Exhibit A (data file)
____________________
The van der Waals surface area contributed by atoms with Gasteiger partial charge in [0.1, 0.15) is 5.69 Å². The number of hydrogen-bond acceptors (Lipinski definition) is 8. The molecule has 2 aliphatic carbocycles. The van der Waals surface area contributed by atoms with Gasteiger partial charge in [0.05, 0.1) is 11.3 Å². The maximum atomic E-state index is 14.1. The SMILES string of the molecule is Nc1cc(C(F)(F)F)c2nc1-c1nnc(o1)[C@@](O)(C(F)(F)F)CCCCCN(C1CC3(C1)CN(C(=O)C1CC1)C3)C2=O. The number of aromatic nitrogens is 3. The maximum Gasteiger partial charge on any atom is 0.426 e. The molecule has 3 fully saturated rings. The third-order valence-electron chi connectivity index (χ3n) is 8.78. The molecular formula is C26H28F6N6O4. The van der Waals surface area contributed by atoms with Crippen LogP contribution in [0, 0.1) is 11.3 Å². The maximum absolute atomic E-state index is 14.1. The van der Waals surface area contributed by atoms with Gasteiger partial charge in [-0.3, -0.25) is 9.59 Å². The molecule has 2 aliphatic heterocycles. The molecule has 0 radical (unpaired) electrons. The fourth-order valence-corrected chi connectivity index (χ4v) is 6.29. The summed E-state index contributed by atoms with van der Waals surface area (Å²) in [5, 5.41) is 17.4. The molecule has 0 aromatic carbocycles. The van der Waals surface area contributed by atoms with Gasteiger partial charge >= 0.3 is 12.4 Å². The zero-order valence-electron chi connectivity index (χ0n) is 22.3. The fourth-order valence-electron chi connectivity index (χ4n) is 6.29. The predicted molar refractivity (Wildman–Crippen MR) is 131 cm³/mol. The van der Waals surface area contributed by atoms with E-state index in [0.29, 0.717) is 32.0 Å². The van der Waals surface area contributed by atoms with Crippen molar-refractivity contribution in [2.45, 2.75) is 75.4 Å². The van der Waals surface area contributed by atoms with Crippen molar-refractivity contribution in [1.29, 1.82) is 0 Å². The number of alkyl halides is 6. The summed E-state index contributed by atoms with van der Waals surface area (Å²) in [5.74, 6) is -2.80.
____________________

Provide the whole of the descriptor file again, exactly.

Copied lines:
The van der Waals surface area contributed by atoms with Gasteiger partial charge in [0.1, 0.15) is 5.69 Å². The number of hydrogen-bond acceptors (Lipinski definition) is 8. The molecule has 2 aliphatic carbocycles. The van der Waals surface area contributed by atoms with Gasteiger partial charge in [0.05, 0.1) is 11.3 Å². The maximum atomic E-state index is 14.1. The SMILES string of the molecule is Nc1cc(C(F)(F)F)c2nc1-c1nnc(o1)[C@@](O)(C(F)(F)F)CCCCCN(C1CC3(C1)CN(C(=O)C1CC1)C3)C2=O. The number of aromatic nitrogens is 3. The maximum Gasteiger partial charge on any atom is 0.426 e. The molecule has 3 fully saturated rings. The third-order valence-electron chi connectivity index (χ3n) is 8.78. The molecular formula is C26H28F6N6O4. The van der Waals surface area contributed by atoms with Crippen LogP contribution in [0, 0.1) is 11.3 Å². The maximum absolute atomic E-state index is 14.1. The van der Waals surface area contributed by atoms with Gasteiger partial charge in [-0.3, -0.25) is 9.59 Å². The molecule has 2 aliphatic heterocycles. The molecule has 0 radical (unpaired) electrons. The fourth-order valence-corrected chi connectivity index (χ4v) is 6.29. The summed E-state index contributed by atoms with van der Waals surface area (Å²) in [5, 5.41) is 17.4. The molecule has 0 aromatic carbocycles. The van der Waals surface area contributed by atoms with Gasteiger partial charge >= 0.3 is 12.4 Å². The zero-order valence-electron chi connectivity index (χ0n) is 22.3. The fourth-order valence-electron chi connectivity index (χ4n) is 6.29. The predicted molar refractivity (Wildman–Crippen MR) is 131 cm³/mol. The van der Waals surface area contributed by atoms with E-state index in [0.29, 0.717) is 32.0 Å². The van der Waals surface area contributed by atoms with Crippen molar-refractivity contribution in [2.45, 2.75) is 75.4 Å². The van der Waals surface area contributed by atoms with Crippen molar-refractivity contribution in [1.29, 1.82) is 0 Å². The number of alkyl halides is 6. The summed E-state index contributed by atoms with van der Waals surface area (Å²) in [5.74, 6) is -2.80.